Overall, 72% agree with requiring voters to present photo ID, but only 13% disagree. 91% of Republicans and 56% of Democrats agree. Parliamentary bills will require all states with identity requirements to allow voters to sign affidavits and count votes under perjury penalties.
The bill is one of several Democratic laws that also includes various changes to election funding and ethics law. The House of Representatives approved the bill There was a companion measure in early March First hearing in the Senate..
But the final pass depends on whether Democrats voting in the Senate are willing to revoke legislative rules that currently require 60 votes to advance most bills. Republican lawmakers universally oppose the review of voting, calling it democratic seizure of power and federal invasion of state election power.
Democrats want to use federal efforts to thwart state proposals to limit access to polls. The Brennan Center for Justice counts 360 voting restrictions bills introduced this year. The group states that five have already been enacted and the other 29 have passed at least one chamber.
According to Wendy Weiser, who heads the Brennan Center’s democracy program, the AP-NORC poll suggests a strong support base that voting supporters can build.
“The two things that increase support are those who learn more about reforms and how they work, and those who are actually experiencing those reforms in their community,” Weiser said.
This is the case with Ancob, a 56-year-old former customer service officer in Calhorn, Georgia, who stopped demanding excuses for absentee ballots a few years ago. She supports keeping it that way as long as voters present their ID.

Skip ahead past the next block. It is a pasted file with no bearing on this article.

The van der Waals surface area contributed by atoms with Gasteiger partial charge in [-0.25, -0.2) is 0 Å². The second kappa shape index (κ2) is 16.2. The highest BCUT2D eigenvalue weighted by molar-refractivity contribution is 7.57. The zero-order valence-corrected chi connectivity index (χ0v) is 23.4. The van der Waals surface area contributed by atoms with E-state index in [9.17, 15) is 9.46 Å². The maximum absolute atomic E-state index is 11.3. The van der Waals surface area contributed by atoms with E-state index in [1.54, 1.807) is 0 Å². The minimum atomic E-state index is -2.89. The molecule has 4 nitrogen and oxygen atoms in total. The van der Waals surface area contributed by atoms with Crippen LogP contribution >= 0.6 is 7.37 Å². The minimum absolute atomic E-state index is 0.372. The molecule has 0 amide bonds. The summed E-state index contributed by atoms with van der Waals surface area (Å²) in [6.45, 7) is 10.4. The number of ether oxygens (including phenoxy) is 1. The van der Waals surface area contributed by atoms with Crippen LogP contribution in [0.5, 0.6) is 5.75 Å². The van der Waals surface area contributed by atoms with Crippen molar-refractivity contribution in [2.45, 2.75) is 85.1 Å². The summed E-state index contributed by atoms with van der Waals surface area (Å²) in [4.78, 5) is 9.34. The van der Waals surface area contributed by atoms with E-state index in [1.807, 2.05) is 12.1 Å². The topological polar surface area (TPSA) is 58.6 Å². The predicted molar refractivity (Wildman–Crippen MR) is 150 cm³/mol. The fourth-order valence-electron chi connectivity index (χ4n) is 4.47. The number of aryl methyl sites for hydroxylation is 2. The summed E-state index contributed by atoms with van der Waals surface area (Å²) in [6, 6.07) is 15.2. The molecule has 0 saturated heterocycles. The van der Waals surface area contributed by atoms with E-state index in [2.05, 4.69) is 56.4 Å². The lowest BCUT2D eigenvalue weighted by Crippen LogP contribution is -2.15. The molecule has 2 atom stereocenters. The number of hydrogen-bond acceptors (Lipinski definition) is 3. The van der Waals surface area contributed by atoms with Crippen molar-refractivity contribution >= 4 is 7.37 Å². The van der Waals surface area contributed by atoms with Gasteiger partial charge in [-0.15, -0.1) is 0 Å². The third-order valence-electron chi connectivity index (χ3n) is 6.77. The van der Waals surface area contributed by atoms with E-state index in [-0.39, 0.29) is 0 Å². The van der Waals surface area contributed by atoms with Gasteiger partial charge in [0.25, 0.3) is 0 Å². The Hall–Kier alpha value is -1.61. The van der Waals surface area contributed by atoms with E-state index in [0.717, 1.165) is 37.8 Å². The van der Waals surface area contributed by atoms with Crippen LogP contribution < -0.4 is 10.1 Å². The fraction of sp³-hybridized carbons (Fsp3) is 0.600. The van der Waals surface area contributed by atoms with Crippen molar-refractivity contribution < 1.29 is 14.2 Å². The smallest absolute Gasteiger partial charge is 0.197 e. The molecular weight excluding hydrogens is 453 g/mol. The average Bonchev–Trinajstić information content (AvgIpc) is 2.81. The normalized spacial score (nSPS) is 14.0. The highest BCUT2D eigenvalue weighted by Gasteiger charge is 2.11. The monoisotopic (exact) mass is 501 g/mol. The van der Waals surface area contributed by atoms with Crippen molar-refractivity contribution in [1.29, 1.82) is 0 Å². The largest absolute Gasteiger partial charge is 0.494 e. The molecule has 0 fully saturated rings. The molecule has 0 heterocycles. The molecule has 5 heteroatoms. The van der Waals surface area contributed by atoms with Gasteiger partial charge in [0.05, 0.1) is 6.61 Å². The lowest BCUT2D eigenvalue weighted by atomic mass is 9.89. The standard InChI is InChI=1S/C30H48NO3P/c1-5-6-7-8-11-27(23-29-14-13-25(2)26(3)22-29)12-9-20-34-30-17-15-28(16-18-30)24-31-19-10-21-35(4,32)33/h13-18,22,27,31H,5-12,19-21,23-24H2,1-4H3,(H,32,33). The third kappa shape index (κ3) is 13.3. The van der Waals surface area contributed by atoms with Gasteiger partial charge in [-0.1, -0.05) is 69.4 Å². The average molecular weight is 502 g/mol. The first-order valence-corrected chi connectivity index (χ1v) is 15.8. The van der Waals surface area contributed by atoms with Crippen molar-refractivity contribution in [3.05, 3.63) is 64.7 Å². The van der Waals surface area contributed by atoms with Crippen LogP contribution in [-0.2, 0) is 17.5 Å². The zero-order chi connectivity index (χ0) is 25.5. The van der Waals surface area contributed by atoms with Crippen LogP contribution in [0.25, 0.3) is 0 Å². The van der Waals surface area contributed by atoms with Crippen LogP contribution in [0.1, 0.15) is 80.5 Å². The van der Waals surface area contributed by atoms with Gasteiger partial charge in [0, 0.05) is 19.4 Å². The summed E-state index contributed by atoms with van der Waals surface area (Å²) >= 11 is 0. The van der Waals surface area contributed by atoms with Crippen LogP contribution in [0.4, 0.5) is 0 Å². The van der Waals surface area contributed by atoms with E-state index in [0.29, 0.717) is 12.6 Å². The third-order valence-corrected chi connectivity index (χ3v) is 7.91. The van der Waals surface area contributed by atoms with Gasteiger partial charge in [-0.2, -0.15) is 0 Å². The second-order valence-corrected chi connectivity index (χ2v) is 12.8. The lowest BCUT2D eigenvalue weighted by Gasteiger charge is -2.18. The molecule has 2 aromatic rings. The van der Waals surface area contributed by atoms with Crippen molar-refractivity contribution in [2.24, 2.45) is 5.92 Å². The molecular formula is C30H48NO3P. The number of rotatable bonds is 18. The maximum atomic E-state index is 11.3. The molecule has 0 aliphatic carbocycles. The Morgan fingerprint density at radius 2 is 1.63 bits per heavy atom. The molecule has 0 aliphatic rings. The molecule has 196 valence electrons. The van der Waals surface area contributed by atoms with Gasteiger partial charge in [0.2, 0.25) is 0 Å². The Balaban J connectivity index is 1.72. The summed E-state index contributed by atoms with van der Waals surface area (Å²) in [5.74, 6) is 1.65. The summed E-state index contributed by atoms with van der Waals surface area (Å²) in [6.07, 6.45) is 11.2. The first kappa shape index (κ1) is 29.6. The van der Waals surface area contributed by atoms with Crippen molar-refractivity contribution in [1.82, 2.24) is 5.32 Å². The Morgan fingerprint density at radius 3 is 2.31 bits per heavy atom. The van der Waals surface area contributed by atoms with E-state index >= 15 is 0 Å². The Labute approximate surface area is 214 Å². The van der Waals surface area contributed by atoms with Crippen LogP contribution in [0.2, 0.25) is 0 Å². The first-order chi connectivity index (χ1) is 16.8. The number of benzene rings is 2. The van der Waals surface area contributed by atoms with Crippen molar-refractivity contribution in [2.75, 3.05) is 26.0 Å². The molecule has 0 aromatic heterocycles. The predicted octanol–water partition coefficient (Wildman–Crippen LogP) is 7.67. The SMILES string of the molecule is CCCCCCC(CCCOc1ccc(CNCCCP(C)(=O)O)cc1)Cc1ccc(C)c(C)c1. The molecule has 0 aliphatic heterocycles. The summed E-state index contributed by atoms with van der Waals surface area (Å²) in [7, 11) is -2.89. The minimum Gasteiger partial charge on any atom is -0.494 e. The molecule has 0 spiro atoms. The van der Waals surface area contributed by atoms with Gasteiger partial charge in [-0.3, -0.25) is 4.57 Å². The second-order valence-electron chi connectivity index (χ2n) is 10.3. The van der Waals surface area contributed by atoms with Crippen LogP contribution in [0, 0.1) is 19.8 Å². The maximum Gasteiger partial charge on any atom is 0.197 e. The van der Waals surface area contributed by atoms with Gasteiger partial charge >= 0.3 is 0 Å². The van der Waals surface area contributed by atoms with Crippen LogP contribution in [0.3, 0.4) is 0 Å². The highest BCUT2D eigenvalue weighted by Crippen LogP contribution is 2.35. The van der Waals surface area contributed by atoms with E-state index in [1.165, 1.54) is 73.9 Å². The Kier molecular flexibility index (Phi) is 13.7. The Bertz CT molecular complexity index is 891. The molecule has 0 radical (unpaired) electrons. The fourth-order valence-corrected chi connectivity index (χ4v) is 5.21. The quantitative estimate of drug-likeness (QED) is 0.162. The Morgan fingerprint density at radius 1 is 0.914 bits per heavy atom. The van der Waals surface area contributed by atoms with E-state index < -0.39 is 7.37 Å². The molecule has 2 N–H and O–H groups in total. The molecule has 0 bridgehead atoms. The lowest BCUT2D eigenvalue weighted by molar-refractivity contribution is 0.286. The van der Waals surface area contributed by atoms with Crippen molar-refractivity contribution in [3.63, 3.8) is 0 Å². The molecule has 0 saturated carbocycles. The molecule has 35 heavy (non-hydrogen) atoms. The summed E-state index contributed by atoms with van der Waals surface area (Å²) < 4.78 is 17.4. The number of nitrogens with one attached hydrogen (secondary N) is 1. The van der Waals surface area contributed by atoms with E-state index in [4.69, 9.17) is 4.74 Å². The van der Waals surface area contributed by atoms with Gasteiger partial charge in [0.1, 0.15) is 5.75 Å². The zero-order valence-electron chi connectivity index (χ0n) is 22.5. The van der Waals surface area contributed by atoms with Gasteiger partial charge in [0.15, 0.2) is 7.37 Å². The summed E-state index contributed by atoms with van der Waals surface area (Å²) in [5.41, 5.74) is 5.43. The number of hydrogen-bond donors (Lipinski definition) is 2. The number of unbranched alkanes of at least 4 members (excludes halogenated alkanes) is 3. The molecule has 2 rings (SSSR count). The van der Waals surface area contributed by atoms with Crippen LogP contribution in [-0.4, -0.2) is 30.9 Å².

Cobb, who voted for President Donald Trump in November, said, “I think there is more potential for fraud in mail voting, but I think it’s okay if you can get your driver’s license and ID.” It was.Later changed her party registration independently Deadly January 6 Riot of Trump Mob in US Capitol..
Georgia Parliamentarian Recently, an absentee ballot passed a bill requiring the inclusion of driver’s license information when requesting and returning a mail ballot. And Republicans in Congress say it’s the way voting changes should be made-at the state level.
“Because it’s different from state to state, different election laws are different from state to state,” U.S. Congressman Bryan Steil, a Republican from Wisconsin, said at a recent parliamentary hearing. “At the time of actual turnout, I don’t think it’s time to require our voting system to vote universally.”
Other elements of the Democratic bill will restore the right to vote for felony and require voter registration on the day. Opinion polls found that 51% of Americans were in favor of allowing citizens who had completed serious imprisonment to vote on release, and 20% were against it. Fifty-three percent of Americans say they support allowing citizens to register and vote on the same day at polling stations, but 27% disagree.
Democrats tend to favor both proposals more than Republicans.
Cassidy reported from Atlanta.
AP-NORC poll of 1,166 adults conducted March 26-29 using samples extracted from NORC’s probability-based AmeriSpeak panel designed to represent the U.S. population it was done. All respondents have a sampling error margin of plus or minus 3.6 percentage points.